- Spendi il tuo buono 18app su Amazon e ottieni un codice promozionale aggiuntivo Inserisci il codice 18APPAMAZON al momento del pagamento. Dettagli (Soggetto a termini e condizioni)
Extinction: How Life on Earth Nearly Ended 250 Million Years Ago (Inglese) Copertina flessibile – 30 apr 2015
|Nuovo a partire da||Usato da|
"Ti preghiamo di riprovare"
- Scegli tra gli oltre 8.500 punti di ritiro in Italia
- I clienti Prime beneficiano di consegne illimitate presso i punti di ritiro senza costi aggiuntivi
- Trova il tuo punto di ritiro preferito ed aggiungilo alla tua rubrica degli indirizzi
- Indica il punto di ritiro in cui vuoi ricevere il tuo ordine nella pagina di conferma d’ordine
|Promozioni attive per questo prodotto|
|Questo articolo è acquistabile con il Bonus Cultura e con il Bonus Carta del Docente
quando venduto e spedito direttamente da Amazon.
Sono esclusi prodotti di Venditori terzi sul Marketplace di Amazon. Verifica i termini e condizioni delle iniziative
Bonus Cultura 18app e di
Carta del Docente.|
Ottieni in regalo Buoni Sconto Amazon da 7€ a 75€ utilizzando il tuo Bonus Cultura 18app su Amazon entro il 31 Maggio. Verifica qui i termini e condizioni della promozione.
Acquistando un libro, puoi avere Amazon Music Unlimited gratis per 90 giorni. Riceverai un'email contenete informazioni su come iscriverti ad Amazon Music Unlimited. Scopri di più.
Offerte speciali e promozioni
Spesso comprati insieme
Chi ha acquistato questo articolo ha acquistato anche
Dalla quarta di copertina
"Douglas Erwin blends careful scholarship and graceful prose in this authoritative elucidation of Earth's greatest mass extinction. Although framed in terms of hypotheses and their tests, Erwin's story unfolds as a gripping who-done-it for the ages."--Andrew H. Knoll, Harvard University, author of Life on a Young Planet
"Douglas Erwin is the world's leading expert on the end-Permian extinction. This book will be the standard reference on this crucial event in the history of life. It is a wonderful example of science in action."--Richard Bambach, Virginia Tech
"This book provides an up-to-date review and critical appraisal of all we know about the end-Permian mass extinction, a subject that has drawn much popular attention. Complementing its solid scholarship, its friendly style enables educated general readers to get to grips with all the current debates."--Paul Wignall, University of Leeds, author of Mass Extinctions and Their Aftermaths
"In conversational prose, Douglas Erwin provides a useful roadmap to a complex scientific subject--an up-to-date treatment of the end-Permian extinction."--Michael J. Foote, University of Chicago
Douglas H. Erwin is senior scientist and curator in the Department of Paleobiology at the Smithsonian's National Museum of Natural History. He began researching the end-Permian mass extinction in the early 1980s and has traveled many times to China, South Africa, and Europe seeking its causes.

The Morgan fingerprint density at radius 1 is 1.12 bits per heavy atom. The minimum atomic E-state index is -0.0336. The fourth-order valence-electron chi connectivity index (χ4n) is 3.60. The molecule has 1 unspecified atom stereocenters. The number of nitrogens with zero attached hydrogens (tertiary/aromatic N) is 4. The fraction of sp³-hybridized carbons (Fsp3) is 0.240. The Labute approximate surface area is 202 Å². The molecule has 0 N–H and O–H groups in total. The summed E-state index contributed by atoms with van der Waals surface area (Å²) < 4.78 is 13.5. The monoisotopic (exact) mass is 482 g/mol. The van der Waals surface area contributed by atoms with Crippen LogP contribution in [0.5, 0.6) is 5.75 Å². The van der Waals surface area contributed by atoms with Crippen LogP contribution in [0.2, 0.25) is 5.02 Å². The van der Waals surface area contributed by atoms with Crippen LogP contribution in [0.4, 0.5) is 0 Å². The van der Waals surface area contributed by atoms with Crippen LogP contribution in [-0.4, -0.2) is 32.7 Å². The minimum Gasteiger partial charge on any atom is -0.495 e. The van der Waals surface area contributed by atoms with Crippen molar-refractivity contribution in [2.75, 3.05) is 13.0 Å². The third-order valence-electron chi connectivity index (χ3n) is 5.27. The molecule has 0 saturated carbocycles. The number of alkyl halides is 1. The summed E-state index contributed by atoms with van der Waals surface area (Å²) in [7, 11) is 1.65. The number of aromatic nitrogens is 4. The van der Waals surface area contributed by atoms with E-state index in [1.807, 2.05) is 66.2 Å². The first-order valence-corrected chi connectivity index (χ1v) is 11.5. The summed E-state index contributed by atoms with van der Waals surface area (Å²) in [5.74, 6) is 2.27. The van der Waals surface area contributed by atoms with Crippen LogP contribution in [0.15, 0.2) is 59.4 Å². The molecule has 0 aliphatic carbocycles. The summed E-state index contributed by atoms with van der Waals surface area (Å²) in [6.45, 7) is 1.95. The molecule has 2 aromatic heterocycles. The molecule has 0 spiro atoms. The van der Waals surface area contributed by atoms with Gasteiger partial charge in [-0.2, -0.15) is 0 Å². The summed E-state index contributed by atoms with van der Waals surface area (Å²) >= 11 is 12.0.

Non è necessario possedere un dispositivo Kindle. Scarica una delle app Kindle gratuite per iniziare a leggere i libri Kindle sul tuo smartphone, tablet e computer.
Per scaricare una app gratuita, inserisci il numero di cellulare.
Garanzia e recesso: Se vuoi restituire un prodotto entro 30 giorni dal ricevimento perché hai cambiato idea, consulta la nostra pagina d'aiuto sul Diritto di Recesso. Se hai ricevuto un prodotto difettoso o danneggiato consulta la nostra pagina d'aiuto sulla Garanzia Legale. Per informazioni specifiche sugli acquisti effettuati su Marketplace consulta… Maggiori informazioni la nostra pagina d'aiuto su Resi e rimborsi per articoli Marketplace.
Hai trovato questo prodotto a un prezzo più basso?
Se sei un venditore per questo prodotto, desideri suggerire aggiornamenti tramite il supporto venditore?
I clienti che hanno visto questo articolo hanno visto anche
1 recensione cliente
Recensisci questo prodotto
Al momento, si è verificato un problema durante il filtraggio delle recensioni. Riprova più tardi.
Le recensioni clienti più utili su Amazon.com
That end-Paleozoic transition is named the Permo-Triassic extinction. The name comes from the last period in the Paleozoic (the Permian) and the first period in the Mesozoic (the Triassic). We are talking about an event that happened one quarter of a billion years ago. The task is extremely challenging because the surface of the Earth is remodeled continuously by erosion, mountain building, subduction of ocean sea floor plates, and other geological processes. The author has done a thorough job of providing the reader with an understanding of the tools available to attack the problem. These tools include radioisotope dating techniques, paleontology considerations, the carbon cycle, which can be used to evaluate conditions in the distant past by measuring the relative amounts of C12 and C13. The author liberally gives credit to the many individual scientists each working on a aspect of the bigger problem. He also examines the different hypotheses that have attempted to explain what caused the mass extinction.